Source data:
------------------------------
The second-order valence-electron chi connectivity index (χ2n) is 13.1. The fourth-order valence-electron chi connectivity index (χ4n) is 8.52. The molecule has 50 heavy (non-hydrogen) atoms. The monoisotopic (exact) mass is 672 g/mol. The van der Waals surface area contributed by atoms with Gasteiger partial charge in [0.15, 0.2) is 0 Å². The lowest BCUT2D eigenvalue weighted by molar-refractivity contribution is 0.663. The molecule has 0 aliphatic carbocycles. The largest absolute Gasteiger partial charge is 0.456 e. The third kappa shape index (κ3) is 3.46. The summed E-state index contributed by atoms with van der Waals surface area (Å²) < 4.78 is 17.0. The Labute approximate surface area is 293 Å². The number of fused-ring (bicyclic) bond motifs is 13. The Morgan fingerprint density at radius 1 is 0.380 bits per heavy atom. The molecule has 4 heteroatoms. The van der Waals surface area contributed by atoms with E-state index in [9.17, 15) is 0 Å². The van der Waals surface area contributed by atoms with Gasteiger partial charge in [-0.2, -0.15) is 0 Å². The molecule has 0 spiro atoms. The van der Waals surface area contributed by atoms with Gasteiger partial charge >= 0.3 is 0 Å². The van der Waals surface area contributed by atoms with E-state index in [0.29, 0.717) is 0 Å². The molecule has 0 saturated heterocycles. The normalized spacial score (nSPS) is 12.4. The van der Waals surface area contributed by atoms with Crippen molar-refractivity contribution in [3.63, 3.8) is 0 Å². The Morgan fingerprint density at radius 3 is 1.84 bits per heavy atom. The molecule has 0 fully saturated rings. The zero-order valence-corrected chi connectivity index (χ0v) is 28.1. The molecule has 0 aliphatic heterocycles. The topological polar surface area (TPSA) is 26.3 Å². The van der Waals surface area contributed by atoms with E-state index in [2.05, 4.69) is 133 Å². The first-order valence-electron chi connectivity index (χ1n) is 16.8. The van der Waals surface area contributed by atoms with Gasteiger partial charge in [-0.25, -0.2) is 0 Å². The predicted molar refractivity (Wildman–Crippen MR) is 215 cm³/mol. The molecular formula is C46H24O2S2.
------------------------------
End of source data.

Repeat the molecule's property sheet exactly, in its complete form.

The second-order valence-electron chi connectivity index (χ2n) is 13.1. The fourth-order valence-electron chi connectivity index (χ4n) is 8.52. The molecule has 50 heavy (non-hydrogen) atoms. The monoisotopic (exact) mass is 672 g/mol. The van der Waals surface area contributed by atoms with Gasteiger partial charge in [0.15, 0.2) is 0 Å². The lowest BCUT2D eigenvalue weighted by molar-refractivity contribution is 0.663. The molecule has 0 aliphatic carbocycles. The largest absolute Gasteiger partial charge is 0.456 e. The third kappa shape index (κ3) is 3.46. The summed E-state index contributed by atoms with van der Waals surface area (Å²) < 4.78 is 17.0. The Labute approximate surface area is 293 Å². The number of fused-ring (bicyclic) bond motifs is 13. The Morgan fingerprint density at radius 1 is 0.380 bits per heavy atom. The molecule has 4 heteroatoms. The van der Waals surface area contributed by atoms with E-state index in [9.17, 15) is 0 Å². The van der Waals surface area contributed by atoms with Gasteiger partial charge in [-0.2, -0.15) is 0 Å². The molecule has 0 spiro atoms. The van der Waals surface area contributed by atoms with Gasteiger partial charge >= 0.3 is 0 Å². The van der Waals surface area contributed by atoms with E-state index in [0.29, 0.717) is 0 Å². The molecule has 0 saturated heterocycles. The normalized spacial score (nSPS) is 12.4. The van der Waals surface area contributed by atoms with Crippen molar-refractivity contribution in [3.63, 3.8) is 0 Å². The Morgan fingerprint density at radius 3 is 1.84 bits per heavy atom. The molecule has 0 fully saturated rings. The zero-order valence-corrected chi connectivity index (χ0v) is 28.1. The molecule has 0 aliphatic heterocycles. The topological polar surface area (TPSA) is 26.3 Å². The van der Waals surface area contributed by atoms with E-state index in [2.05, 4.69) is 133 Å². The first-order valence-electron chi connectivity index (χ1n) is 16.8. The van der Waals surface area contributed by atoms with Gasteiger partial charge in [-0.25, -0.2) is 0 Å². The predicted molar refractivity (Wildman–Crippen MR) is 215 cm³/mol. The molecular formula is C46H24O2S2.